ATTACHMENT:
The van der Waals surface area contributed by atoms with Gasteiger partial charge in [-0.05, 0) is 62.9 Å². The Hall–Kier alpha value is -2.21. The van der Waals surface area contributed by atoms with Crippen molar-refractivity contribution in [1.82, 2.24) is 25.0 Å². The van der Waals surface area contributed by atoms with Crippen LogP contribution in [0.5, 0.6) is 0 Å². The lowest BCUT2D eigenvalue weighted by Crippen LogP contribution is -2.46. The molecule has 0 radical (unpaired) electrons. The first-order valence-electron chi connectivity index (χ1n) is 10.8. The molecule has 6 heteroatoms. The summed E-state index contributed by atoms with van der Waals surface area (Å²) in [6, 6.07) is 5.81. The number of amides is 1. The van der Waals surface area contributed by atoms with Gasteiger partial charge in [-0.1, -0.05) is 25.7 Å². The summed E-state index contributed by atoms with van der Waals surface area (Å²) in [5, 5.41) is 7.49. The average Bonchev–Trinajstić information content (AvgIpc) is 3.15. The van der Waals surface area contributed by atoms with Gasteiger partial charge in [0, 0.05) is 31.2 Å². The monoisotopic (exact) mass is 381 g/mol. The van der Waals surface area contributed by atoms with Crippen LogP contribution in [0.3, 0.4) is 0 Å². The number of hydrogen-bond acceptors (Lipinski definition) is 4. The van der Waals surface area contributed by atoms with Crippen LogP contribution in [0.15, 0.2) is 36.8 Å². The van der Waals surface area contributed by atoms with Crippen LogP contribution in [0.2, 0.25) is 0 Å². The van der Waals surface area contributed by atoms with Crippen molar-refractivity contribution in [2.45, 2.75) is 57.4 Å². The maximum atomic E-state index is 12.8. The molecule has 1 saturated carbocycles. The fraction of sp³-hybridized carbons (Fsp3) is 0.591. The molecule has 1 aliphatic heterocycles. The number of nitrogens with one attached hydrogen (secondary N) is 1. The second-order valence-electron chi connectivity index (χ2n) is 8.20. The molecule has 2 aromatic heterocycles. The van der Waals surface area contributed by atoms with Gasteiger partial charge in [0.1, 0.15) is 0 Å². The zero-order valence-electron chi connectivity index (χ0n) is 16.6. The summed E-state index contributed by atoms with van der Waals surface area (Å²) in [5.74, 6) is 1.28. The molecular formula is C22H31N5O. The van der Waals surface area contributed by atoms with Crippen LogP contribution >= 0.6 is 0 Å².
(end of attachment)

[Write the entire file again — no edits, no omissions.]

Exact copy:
The van der Waals surface area contributed by atoms with Gasteiger partial charge in [-0.05, 0) is 62.9 Å². The Hall–Kier alpha value is -2.21. The van der Waals surface area contributed by atoms with Crippen molar-refractivity contribution in [1.82, 2.24) is 25.0 Å². The van der Waals surface area contributed by atoms with Crippen LogP contribution in [0.5, 0.6) is 0 Å². The lowest BCUT2D eigenvalue weighted by Crippen LogP contribution is -2.46. The molecule has 0 radical (unpaired) electrons. The first-order valence-electron chi connectivity index (χ1n) is 10.8. The molecule has 6 heteroatoms. The summed E-state index contributed by atoms with van der Waals surface area (Å²) in [6, 6.07) is 5.81. The number of amides is 1. The van der Waals surface area contributed by atoms with Gasteiger partial charge in [-0.1, -0.05) is 25.7 Å². The summed E-state index contributed by atoms with van der Waals surface area (Å²) in [5, 5.41) is 7.49. The average Bonchev–Trinajstić information content (AvgIpc) is 3.15. The van der Waals surface area contributed by atoms with Gasteiger partial charge in [0, 0.05) is 31.2 Å². The monoisotopic (exact) mass is 381 g/mol. The van der Waals surface area contributed by atoms with Crippen LogP contribution in [0.3, 0.4) is 0 Å². The number of hydrogen-bond acceptors (Lipinski definition) is 4. The van der Waals surface area contributed by atoms with Crippen LogP contribution in [0.15, 0.2) is 36.8 Å². The van der Waals surface area contributed by atoms with Crippen LogP contribution in [0.2, 0.25) is 0 Å². The van der Waals surface area contributed by atoms with Crippen molar-refractivity contribution in [2.45, 2.75) is 57.4 Å². The maximum atomic E-state index is 12.8. The molecule has 1 saturated carbocycles. The fraction of sp³-hybridized carbons (Fsp3) is 0.591. The molecule has 1 aliphatic heterocycles. The number of nitrogens with one attached hydrogen (secondary N) is 1. The second-order valence-electron chi connectivity index (χ2n) is 8.20. The molecule has 2 aromatic heterocycles. The van der Waals surface area contributed by atoms with Gasteiger partial charge in [0.1, 0.15) is 0 Å². The zero-order valence-electron chi connectivity index (χ0n) is 16.6. The summed E-state index contributed by atoms with van der Waals surface area (Å²) in [5.74, 6) is 1.28. The molecular formula is C22H31N5O. The van der Waals surface area contributed by atoms with Crippen LogP contribution >= 0.6 is 0 Å².